Printer Friendly

Moving on in Vietnam.

War and unrest mark the history of Vietnam. For hundreds of years, Vietnam has fought a number of foreign invaders including the French, Japanese, and Chinese. The U.S.--Vietnam War was just one of several chapters in this history, ending in 1973 with the Paris Peace Accords. The American War, as it is referred to in Vietnam, has been estimated to have resulted in the deaths of 1.5 million Vietnamese and 58,000 Americans. The countryside is still dotted by unexploded mines, and questions remain about environmental health concerns such as the lasting effects of dioxin-containing herbicides used during the war.

But as a bumper sticker spotted on a Hanoi street pointed out, "Vietnam is a country, not a war," and today many of Vietnam's most pressing concerns are related to post-war growth. About half of Vietnam's current population of 80 million people is under 30 years old. This young generation, many of whom have a limited recollection of wartime, drives a sense of optimism about the future of the country. Foreign investment in this country for 2005 is estimated at US$5.4 billion, only a little less than investment in India, and Vietnam is expected to enter the World Trade Organization in mid-2006. This growth makes Vietnam a duality of a country, on the one hand facing the environmental problems typical of the rural countryside (such as those related to poor sanitation), and on the other facing the occupational and environmental health consequences of rapid industrialization.

This was the setting of the joint Second International Scientific Conference on Occupational and Environmental Health and Sixth National Scientific Conference on Occupational Health, held in Hanoi on 16-18 November 2005. The conference gathered 176 participants with 194 abstract presentations. Most of the participants were from Vietnam; 44 were from abroad, mostly from other Asian countries. The conference was organized by the Vietnam Association of Occupational Health and the University of Washington, with the sponsorship of numerous Vietnamese, international, and U.S. agencies, including the NIEHS, the National Institute for Occupational Safety and Health (NIOSH), and the John E. Fogarty International Center of the NIH.

Early in the conference NIEHS director David Schwartz and Anne Sassaman, director of the NIEHS Division of Extramural Research and Training, presented the vision of the NIEHS for expanding global health as part of its five-year strategic plan and bringing the institute's expertise to bear on the problems facing this growing country. "NIEHS-supported research has shown that air pollution, which is a big problem in Vietnam, can impact cardiovascular health and increase susceptibility to respiratory infections," said Sassaman. "These and other environmental health concerns are a growing problem in the developing world."

Powering Up

The United States first established diplomatic relations with Vietnam in 1995, and a bilateral trade agreement signed by the two countries in 2000 opened the door to increasing economic and industrial development in Vietnam. Economic agreements have continued to strengthen with President Bush's plan to participate in the Asia-Pacific Economic Cooperation Summit to be hosted later this year in Hanoi. In addition to a new wave of U.S. investors, Taiwanese and Japanese business ventures are eager to tap Vietnam's wealth of cheap, relatively well-educated workers, who are willing to work six days per week, as opposed to the Chinese, who adhere to a five-day work week. Workers in traditional trade villages earn US$60 per month, sometimes less, as the national minimum wage is US$38 per month. (By comparison, the average rate in China is US$90 per month.) Because of these low wages and the relatively new implementation of occupational health standards, Vietnam may be poised to compete with China in the manufacture of goods for export, further expanding environmental and occupational health concerns.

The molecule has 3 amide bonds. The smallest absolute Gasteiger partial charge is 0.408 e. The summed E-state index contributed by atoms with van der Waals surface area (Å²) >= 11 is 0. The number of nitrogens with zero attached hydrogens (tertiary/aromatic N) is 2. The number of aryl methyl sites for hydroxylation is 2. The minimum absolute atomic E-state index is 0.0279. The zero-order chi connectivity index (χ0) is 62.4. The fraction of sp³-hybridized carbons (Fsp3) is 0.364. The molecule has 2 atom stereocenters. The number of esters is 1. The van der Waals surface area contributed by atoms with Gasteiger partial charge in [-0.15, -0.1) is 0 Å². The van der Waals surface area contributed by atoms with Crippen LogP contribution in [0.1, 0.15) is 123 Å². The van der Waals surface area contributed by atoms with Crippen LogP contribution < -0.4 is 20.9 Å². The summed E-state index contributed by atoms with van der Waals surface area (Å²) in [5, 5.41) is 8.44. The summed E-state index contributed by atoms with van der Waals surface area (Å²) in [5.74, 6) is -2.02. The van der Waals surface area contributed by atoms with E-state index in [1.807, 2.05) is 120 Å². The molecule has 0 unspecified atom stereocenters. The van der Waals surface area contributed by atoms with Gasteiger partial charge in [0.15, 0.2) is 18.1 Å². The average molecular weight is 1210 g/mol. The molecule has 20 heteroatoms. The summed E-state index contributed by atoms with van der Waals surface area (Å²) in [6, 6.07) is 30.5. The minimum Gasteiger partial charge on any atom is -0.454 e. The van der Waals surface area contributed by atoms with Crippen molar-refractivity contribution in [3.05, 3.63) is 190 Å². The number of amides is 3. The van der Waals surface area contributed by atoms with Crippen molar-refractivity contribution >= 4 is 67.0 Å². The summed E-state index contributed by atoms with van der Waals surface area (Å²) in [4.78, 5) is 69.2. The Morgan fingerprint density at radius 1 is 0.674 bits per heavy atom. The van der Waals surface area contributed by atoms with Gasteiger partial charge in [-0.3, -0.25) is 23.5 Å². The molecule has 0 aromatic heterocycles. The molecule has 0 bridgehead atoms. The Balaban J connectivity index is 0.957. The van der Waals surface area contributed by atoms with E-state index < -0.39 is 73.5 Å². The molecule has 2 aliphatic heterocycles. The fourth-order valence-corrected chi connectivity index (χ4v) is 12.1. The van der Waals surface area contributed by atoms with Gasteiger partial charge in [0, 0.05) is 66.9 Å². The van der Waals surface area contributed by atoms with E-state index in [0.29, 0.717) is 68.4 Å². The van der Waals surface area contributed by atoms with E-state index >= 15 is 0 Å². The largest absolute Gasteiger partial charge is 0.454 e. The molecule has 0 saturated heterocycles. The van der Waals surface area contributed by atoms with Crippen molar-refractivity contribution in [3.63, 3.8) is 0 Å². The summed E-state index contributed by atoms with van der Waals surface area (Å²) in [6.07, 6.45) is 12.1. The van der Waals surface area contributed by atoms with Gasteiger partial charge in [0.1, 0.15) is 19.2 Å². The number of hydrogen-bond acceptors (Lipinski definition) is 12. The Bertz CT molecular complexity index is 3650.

At this point, many multinational companies are adopting a "China plus one" strategy where they continue to support their main manufacturing centers in China and develop subsidiary ventures in another country, increasingly Vietnam. This trend is exemplified in the industrial park located near Hanoi's international airport. Opened in 2000, the facility already houses 46 factories with more than 16,000 Vietnamese employees. If the Vietnamese government continues to liberalize the economy and improve its infrastructure, the country may significantly increase its share of the global market.

"These investments should include protections for workers in the cities as well as in the rural areas," said Bui Thanh Tam, who cochaired the session on environmental health and industrial hygiene with conference co-organizer Matthew Keifer, director of the International Scholars in Environmental and Occupational Health program at the University of Washington. With this rapidly expanding industrialization of Vietnam, environmental and occupational health protections and improved scientific capacity in these areas will become increasingly important.

Health for Workers

The conference therefore focused heavily on occupational health. The establishment of safety codes and means for enforcing occupational and environmental health standards that protect workers and communities was a concern that resonated throughout the conference. A study presented by Ta Quang Buu of the Hai Phong Preventive Medicine Center showed that only 3% of enterprises in the region implemented guidelines for injury prevention. The average number of workdays missed due to occupational injuries was 14.5 per person between the years 2000 and 2004, with 70% of these injuries attributable to violations of occupational safety rules. These data will eventually form the basis of a workplace health promotion program for workers and employers.